Team Building

The Parallels of Sports and Business

untitled-2_copyAs an avid action sports athlete and passionate marketer, I am constantly looking for the parallels between the two. After all, if I could just combine them, this blog post would be written from Cabarete, Dominican Republic, where I kitesurf all day and swear by theFour Hour Work Week. But, as I sit here in an office dreaming and perfecting my marketing craft, I can't help but compare the two activities.

I find there is a lot of things from sports that can be overlapped with business. It is why many great athletes become great business people. Peter Thiel takes it one step farther, saying that a company has two types of people, "nerds and athletes." Nerds to build and athletes to market and compete. Since I tend to lean towards the athlete side, I am going to explain the similarities that can be helpful in any type of athlete and business person. (I wouldn't say change your job interview questions to 'what sports you do', but I would maybe bring it up in conversation.)

1. Practice

Sure business is something we think of as inherent ability or smarts, but to tell you the truth it is practice. Malcolm Gladwell's theory of 10,000 hours to become a true professional and expert holds true, across hockey players, Bill Gates, and perhaps you. (or at least we think so) That being said, hours working is not a measurement of practice, but hours focusing is. Just like in sports, time spent focusing adds up quicker than time doing your sport at half speed.

2. Muscle memory

It is sad to say, but as sales people, marketers, accountants, and engineers, much of what we do is muscle memory. So make sure you are practicing with the right form. In both sports and business, you can perfect your form through mentors. Find the best, ask them how they did it; and repeat. It is complex in practice, but as long as the theory is simple; live by it.

3. Strategy

I am an action sports athlete, so our strategy is a bit different. Much of our sport is trial and error for most of the hurdles until you reach the level of elite when gravity and physics come into play. Up until this point, we really don't have much strategy, just throw yourself and hope it works out. But, when you reach this point, you have to start calculating every small move. In traditional sports, strategy starts on day one. Just like in business. I started my last job with the action sports trial and error mentality and was told to get back to strategy. In business, it is all about strategy. Strategic thinkers put themselves in the path for success. In basketball, the same is true. Start strategizing in your sports and in your business. You will likely see greater returns.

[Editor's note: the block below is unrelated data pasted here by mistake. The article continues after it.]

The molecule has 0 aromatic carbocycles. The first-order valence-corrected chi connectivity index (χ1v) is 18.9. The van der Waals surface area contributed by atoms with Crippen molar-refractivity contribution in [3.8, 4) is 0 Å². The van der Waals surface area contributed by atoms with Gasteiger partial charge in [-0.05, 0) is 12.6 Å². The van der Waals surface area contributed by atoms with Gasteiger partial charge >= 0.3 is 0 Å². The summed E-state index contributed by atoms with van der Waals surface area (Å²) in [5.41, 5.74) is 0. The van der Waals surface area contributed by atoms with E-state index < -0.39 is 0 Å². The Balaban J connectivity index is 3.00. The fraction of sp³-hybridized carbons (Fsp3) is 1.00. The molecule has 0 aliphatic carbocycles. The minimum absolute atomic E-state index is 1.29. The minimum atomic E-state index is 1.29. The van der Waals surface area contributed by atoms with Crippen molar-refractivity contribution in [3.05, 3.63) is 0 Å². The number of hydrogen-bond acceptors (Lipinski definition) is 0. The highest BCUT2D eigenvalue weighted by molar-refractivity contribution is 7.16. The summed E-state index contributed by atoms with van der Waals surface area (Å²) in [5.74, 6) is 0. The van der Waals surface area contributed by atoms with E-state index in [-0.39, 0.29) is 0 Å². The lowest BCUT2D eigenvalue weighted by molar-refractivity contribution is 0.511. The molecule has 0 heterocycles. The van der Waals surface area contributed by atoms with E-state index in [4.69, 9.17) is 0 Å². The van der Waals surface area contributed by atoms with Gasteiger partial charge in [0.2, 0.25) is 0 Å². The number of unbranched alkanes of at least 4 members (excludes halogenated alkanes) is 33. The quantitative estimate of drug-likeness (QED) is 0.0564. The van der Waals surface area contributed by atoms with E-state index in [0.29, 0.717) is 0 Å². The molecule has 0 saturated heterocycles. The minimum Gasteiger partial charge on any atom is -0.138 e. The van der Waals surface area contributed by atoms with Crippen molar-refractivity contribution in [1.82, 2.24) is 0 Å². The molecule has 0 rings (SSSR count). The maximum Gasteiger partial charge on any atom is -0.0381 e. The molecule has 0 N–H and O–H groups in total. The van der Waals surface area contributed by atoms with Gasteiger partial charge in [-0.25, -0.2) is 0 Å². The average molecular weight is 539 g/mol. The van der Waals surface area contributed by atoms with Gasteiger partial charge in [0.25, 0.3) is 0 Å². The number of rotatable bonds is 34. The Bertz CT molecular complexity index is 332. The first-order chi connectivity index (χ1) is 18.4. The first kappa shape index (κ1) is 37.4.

4. The will to win

Athletes don't just play for the sake of playing. Yes, they play for the love of the game, but I would be shocked to talk to many that say they are not there to win. This is an approach we should take in business, but not necessarily only in terms of competitors. I want to be the best marketer in tech, or if I was in sales, I want to be the guru, or merchandising, the best person to scale. It is an athlete trait to want to be the best at whatever it is you do. Why? Not because you could get a raise or a promotion (although, these are nice), but because your pride won't settle for anything less. There is nothing wrong with wanting to win- I would say it is far better than wanting to be mediocre.

At Salespod[Now Repsly], we are athletes, nerds, and even in between. That being said, we practice, we strategize, and we want to be the best mobile software for sales, merchandising, and retail management ever made. Every time we get customer feedback, we play harder, practice longer, and strive to be better. So please, always give us your feedback.

If you have a great athlete story, please feel free to share in our comments, through an email or on Facebook. We would love to hear your inspiring story on how sports has made you better in business.

Jenna Hannon

Jenna Hannon is a Canadian born technology marketer and writer living in Silicon Valley. She is currently Strategic Communications at Fanhattan, advisor at Treasure Data. Jenna is also an adrenaline junkie; as a kiteboarder, skateboarder, snowboarder and surfer.

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